Dem senator: Trump victory in blue states a challenge for 2018 contenders

Sen. Bob CaseyRobert (Bob) Patrick CaseyHouse GOP frets over Pennsylvania race Do the numbers add up for Democrat Conor Lamb in Pennsylvania? Poll: Five Senate Dems would lose to GOP challenger if elections held today MORE Jr. (D-Pa.) said that President TrumpDonald John TrumpPoll: Both parties need to do more on drug prices Senate approves .3 trillion spending bill, sending to Trump White House: Trump will delay steel tariffs for EU, six countries MORE's victory in traditionally blue states during the 2016 election will be a challenge for Democrats like himself who are running for reelection in 2018.

"I think what happened in the election … is that Donald Trump carried Pennsylvania by a little more than 44,000 votes, mostly because we had a lot of Democrats that voted for Donald Trump," Casey said in an interview with John Catsimatidis that aired Sunday on New York's AM 970.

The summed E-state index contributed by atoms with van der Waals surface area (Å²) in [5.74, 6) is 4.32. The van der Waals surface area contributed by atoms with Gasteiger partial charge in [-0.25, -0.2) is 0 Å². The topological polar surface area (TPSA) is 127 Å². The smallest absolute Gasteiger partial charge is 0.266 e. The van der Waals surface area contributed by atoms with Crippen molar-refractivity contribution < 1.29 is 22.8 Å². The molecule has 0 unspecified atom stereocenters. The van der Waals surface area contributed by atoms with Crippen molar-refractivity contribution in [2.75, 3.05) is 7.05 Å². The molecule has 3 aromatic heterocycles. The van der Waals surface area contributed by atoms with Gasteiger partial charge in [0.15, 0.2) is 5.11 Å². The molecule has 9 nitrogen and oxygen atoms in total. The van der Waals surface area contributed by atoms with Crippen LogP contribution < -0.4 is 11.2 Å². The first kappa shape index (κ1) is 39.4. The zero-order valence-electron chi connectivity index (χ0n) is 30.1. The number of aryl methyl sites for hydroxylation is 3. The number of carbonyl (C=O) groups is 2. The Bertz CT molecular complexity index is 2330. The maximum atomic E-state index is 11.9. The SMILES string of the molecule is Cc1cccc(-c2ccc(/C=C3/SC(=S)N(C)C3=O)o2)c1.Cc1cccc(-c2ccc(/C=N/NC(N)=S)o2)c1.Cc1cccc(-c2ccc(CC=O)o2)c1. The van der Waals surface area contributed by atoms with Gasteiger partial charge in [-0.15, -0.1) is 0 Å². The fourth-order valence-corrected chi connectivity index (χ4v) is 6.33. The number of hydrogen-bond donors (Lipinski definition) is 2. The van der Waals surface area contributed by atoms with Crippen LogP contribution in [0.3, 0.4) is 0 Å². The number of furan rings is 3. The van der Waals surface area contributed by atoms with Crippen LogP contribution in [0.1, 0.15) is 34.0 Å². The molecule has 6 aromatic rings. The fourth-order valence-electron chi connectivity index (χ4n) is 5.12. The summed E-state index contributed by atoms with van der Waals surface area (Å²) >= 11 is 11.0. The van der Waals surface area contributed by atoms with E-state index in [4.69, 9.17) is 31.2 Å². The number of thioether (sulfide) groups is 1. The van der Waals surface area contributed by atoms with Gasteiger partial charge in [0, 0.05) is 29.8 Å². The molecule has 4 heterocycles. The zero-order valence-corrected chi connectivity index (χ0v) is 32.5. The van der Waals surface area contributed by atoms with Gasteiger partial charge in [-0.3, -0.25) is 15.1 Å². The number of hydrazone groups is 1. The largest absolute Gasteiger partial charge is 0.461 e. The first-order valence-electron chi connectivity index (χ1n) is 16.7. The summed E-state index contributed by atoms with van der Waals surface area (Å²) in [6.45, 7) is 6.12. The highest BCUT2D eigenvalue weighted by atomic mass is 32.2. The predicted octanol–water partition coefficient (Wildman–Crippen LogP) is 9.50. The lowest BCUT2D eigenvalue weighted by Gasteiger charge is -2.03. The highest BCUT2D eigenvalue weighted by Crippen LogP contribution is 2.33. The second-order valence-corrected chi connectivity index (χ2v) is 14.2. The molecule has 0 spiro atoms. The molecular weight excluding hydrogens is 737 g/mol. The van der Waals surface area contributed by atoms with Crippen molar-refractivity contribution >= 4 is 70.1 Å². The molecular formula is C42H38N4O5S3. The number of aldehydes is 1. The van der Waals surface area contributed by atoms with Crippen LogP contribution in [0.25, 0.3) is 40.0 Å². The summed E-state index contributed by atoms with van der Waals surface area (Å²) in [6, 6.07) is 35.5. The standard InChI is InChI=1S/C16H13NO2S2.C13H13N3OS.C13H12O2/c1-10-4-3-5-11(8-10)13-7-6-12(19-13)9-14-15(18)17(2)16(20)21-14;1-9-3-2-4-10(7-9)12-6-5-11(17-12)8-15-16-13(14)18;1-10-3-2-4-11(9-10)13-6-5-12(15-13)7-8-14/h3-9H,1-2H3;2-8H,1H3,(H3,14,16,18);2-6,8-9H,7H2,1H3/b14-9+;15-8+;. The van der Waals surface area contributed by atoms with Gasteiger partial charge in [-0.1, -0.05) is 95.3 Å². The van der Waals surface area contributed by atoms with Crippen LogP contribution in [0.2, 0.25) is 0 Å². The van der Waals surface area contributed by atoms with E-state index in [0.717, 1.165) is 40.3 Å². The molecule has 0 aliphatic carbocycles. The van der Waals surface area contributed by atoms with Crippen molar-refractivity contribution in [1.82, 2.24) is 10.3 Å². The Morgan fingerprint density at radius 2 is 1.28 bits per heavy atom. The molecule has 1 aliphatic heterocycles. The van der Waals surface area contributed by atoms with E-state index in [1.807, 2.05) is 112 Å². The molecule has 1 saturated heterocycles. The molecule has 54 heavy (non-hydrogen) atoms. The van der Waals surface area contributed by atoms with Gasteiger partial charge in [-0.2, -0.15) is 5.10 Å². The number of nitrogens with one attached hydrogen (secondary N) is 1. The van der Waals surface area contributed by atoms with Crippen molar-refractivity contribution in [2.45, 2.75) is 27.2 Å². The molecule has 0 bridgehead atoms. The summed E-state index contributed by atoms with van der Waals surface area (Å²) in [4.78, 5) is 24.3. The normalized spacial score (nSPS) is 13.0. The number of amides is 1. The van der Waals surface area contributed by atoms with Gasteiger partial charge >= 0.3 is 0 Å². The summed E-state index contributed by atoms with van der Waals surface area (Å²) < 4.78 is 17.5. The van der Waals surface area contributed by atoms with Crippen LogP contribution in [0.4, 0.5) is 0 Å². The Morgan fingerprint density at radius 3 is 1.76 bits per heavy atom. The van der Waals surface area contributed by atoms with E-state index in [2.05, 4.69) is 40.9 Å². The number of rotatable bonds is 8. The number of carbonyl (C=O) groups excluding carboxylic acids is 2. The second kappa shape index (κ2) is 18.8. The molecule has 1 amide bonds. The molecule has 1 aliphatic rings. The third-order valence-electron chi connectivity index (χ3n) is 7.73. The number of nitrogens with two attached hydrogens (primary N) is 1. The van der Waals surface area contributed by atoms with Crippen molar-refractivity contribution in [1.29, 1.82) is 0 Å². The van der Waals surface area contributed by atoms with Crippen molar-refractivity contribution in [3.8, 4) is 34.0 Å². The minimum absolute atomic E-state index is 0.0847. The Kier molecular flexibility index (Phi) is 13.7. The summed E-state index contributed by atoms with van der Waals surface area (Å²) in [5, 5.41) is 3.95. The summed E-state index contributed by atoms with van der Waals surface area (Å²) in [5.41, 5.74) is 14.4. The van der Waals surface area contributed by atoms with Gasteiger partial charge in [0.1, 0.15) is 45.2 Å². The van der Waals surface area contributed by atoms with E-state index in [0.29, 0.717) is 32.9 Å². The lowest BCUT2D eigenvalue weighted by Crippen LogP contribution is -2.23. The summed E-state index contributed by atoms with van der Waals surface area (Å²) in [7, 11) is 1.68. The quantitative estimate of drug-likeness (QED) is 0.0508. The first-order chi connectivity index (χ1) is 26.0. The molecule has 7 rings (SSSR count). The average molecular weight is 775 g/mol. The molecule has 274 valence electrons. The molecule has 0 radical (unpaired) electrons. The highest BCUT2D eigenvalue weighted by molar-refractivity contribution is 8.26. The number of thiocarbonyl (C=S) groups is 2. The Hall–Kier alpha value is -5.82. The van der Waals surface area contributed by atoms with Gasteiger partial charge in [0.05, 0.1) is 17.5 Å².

"So that's a challenge for anyone like me who is a Democrat, especially if you're running in 2018," he added.

The lawmaker said Democrats have to find new strategies to reconnect with voters who typically do not vote Republican.

"We've got to be able to connect with people in small towns and rural areas who actually are Democrats but maybe for the first time, or one of a few times, voted for a Republican for president," Casey said.

"And I think that is the basic explanation. We've got to speak to those voters and reconnect with them in a more effective way."

One of the issues that the lawmaker pointed to for uniting those across the political spectrum is improvement of infrastructure.

"I think it's an issue that unites the country, but especially Democrats, Republicans and Independents in a state like Pennsylvania ... We are now second in the country in the number of structurally deficient bridges," he said.

Casey added that he would like to see cooperation with Trump on the issue of infrastructure, but asked the president not to go along with the GOP plan to reform Medicaid.

"I guess I'd ask him to do one thing like infrastructure. To work with us on infrastructure. And I think he wants to do that," the senator argued.

"The one thing I would ask Trump not to do is to go along with the Republican idea in Congress, which is to block-grant or to badly or substantially change Medicaid," he said.